By now, you've tooled your resume to emphasize the skillsets and work experience that make you a great fit for an underwriting job. You've also written an appealing cover letter that sells you as the perfect candidate. Your next step is to get ready for the first job interview. Hiring managers use this initial meeting as an opportunity to learn about you, your employment history, and the talents and skills you potentially bring to their company. It's also when they decide whether or not to bring you back for a second interview.
The first step to increase your chances of getting that second interview or job offer is to observe best interview practices, which apply to nearly every industry. Researching the company, dressing professionally, and preparing responses to common questions are critical to your success. Keep these additional underwriter interview tips in mind, as they're essential in highlighting the skills and experience hiring managers desire in the industry.
Underwriter Interview Tips
Communicate Effectively: As an underwriter, you will be judged by hiring managers on how well you communicate with others. During the interview, your answers to their questions should be concise and intelligent, providing information without straying from your central topic. Preparing answers to customary interview questions is a start, but think about what sort of job-specific inquiries they're most likely to ask, and draft your answers ahead of time to use as talking points. Understand that your goal is not memorization but to demonstrate your ability to effectively relay your message. Finally, you will also be evaluated on your written communication skills, so make sure your emails and letters to hiring managers and other company staff are well written. Use clear, understandable language, and pay special attention to proper grammar and punctuation.
Focus Their Attention on Your Analytical Skills: This is a great opportunity to speak about instances in your employment history, volunteer work, or other situations in which you put careful, detailed analysis to use in problem solving. In underwriting, you will have to draw from information from a wide variety of sources, and your job will be to sift through and parse it down to determine what is relevant. Showing examples of how you have done this in the past provides solid evidence for the employer that you're a capable candidate for an underwriting position.
Highlight Your Decision-Making Abilities: Underwriting requires an understanding of company practices and standards and applying them as you tender decisions about policies, levels of coverage, and costs. You need to prove that you can work independently to analyze the data you've gathered and then make an appropriate choice. During the interview, be sure to describe an instance from your past in which you significantly demonstrated effective decision-making. Also, don't forget to clearly tie your past actions to a visibly positive result, especially if it translates to specific numbers in terms of time or cost savings.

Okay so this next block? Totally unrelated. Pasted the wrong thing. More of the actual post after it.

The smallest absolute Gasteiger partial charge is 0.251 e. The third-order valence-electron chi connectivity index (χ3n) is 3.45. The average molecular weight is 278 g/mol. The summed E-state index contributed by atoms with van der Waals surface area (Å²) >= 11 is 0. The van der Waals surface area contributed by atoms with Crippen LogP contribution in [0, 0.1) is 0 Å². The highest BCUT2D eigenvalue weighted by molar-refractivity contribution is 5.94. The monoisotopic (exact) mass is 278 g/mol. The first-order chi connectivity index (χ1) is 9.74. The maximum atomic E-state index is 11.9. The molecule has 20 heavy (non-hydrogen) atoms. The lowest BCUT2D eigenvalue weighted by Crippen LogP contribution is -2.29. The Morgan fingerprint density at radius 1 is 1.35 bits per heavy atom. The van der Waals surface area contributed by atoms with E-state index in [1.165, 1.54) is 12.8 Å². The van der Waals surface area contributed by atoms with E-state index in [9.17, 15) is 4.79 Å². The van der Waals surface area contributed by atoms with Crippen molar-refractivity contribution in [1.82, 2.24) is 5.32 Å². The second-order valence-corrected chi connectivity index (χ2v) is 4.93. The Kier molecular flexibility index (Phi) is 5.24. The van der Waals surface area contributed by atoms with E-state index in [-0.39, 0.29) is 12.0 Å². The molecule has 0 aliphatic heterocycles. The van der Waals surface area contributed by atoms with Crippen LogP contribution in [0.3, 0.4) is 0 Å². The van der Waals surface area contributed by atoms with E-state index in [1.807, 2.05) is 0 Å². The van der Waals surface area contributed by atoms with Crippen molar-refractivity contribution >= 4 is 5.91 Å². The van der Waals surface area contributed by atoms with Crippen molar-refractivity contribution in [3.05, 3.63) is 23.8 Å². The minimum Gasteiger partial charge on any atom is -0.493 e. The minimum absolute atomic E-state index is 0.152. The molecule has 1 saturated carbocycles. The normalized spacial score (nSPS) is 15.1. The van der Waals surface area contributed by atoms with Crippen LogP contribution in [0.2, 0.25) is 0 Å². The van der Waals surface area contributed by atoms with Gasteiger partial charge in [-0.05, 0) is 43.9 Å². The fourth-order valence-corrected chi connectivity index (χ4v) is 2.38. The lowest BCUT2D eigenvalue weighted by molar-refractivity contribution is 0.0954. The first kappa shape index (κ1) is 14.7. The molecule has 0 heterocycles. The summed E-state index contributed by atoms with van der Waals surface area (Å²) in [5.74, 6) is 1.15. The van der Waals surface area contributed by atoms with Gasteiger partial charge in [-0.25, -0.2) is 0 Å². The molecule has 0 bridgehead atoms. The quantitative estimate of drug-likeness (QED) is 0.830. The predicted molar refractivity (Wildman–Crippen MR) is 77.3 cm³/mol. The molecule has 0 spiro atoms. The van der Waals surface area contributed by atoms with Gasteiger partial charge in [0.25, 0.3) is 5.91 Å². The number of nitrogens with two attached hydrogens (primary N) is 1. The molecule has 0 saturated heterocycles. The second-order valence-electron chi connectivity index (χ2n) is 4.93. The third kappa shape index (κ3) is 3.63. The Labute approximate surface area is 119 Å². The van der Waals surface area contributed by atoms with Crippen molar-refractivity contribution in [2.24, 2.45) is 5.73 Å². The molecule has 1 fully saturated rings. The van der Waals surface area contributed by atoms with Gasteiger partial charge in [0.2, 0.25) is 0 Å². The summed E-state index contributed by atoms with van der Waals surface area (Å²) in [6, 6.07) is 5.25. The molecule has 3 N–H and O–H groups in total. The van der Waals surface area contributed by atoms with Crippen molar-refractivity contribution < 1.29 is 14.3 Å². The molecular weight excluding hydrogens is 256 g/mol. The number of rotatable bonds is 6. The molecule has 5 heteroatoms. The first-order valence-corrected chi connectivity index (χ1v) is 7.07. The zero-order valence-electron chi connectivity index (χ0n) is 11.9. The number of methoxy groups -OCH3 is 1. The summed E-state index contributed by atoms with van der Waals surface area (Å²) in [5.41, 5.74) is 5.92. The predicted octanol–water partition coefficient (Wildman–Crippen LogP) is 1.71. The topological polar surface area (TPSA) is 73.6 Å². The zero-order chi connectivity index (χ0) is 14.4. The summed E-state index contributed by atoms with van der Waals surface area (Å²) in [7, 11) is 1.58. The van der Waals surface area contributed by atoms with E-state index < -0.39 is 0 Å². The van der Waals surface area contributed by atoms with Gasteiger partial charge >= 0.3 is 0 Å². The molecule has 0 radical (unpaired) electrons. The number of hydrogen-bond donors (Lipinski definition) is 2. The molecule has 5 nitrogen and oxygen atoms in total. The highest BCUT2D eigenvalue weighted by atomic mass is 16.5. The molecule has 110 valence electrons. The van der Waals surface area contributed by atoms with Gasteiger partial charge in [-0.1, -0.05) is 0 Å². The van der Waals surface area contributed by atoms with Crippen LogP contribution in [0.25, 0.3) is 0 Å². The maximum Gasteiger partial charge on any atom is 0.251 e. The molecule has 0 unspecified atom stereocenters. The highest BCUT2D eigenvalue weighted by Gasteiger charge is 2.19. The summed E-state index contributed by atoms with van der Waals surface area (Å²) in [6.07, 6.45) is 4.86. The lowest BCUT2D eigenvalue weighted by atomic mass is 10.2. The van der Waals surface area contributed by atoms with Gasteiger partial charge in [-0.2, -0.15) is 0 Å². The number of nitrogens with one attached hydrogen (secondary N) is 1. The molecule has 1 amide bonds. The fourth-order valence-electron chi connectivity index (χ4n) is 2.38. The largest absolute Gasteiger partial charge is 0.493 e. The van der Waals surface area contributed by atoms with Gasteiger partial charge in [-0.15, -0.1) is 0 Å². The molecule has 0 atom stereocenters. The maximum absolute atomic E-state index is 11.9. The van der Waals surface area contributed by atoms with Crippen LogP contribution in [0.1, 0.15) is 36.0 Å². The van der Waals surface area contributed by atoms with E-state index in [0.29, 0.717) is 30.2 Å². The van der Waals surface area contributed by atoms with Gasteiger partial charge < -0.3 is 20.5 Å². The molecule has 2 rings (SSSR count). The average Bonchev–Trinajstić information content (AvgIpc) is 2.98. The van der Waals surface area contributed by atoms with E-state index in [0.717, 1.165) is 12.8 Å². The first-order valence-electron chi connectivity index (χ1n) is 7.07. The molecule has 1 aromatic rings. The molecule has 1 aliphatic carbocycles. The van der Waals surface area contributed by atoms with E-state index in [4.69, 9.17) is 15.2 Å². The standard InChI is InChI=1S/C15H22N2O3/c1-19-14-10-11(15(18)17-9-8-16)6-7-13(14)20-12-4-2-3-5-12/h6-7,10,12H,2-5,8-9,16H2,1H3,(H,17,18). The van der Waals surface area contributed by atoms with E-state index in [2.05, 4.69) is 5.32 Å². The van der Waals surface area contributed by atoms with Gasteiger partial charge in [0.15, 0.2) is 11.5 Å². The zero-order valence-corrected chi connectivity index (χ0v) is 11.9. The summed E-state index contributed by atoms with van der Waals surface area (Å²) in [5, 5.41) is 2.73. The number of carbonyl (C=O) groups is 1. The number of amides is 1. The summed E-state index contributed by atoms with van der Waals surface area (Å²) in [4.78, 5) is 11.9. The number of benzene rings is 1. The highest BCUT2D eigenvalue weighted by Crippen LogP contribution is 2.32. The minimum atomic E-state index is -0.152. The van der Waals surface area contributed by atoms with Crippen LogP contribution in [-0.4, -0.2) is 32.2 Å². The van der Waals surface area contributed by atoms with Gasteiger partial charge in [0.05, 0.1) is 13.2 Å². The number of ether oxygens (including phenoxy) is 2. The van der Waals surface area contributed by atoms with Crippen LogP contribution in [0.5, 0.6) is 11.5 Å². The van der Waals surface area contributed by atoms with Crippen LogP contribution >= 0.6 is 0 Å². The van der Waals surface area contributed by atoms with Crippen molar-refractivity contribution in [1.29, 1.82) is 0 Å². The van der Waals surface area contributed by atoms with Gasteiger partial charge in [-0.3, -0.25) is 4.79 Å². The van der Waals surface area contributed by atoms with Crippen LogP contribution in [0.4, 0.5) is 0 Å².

Demonstrate That You're Teachable: While there are larger industry trends at work, each insurance firm offers coverage according to its own standards, ideologies, and business goals. You will discover some of this information as you research the prospective employer. In the interview, don't forget to mention what you've already learned to show that you understand the company. Additionally, it's not enough to just say that you're a fast learner: describe specific situations that required you to learn quickly and illustrate the cause-and-effect relationship between your actions and their solid, tangible rewards.
Emphasize Relevant Certifications and Education: A bachelor's degree is preferred for candidates in this field. If you have one or any advanced degrees, don't forget to mention them when you speak about your educational qualifications. Additionally, it's helpful to highlight any additional coursework you've undertaken that's helped you gain more knowledge in the field. Finally, if you have earned any certifications or designations, such as a CPCU designation or a CLU certification, it's vital that you call attention to them during the interview because they'll differentiate you from other job candidates.
Following these underwriter interview tips helps you succeed at your first interview and increases your chances of being called back. Communicating effectively, focusing on your analytical and decision-making skills, demonstrating that you're teachable, and calling attention to relevant education and certifications will help you stand out from your competition and ace the interview.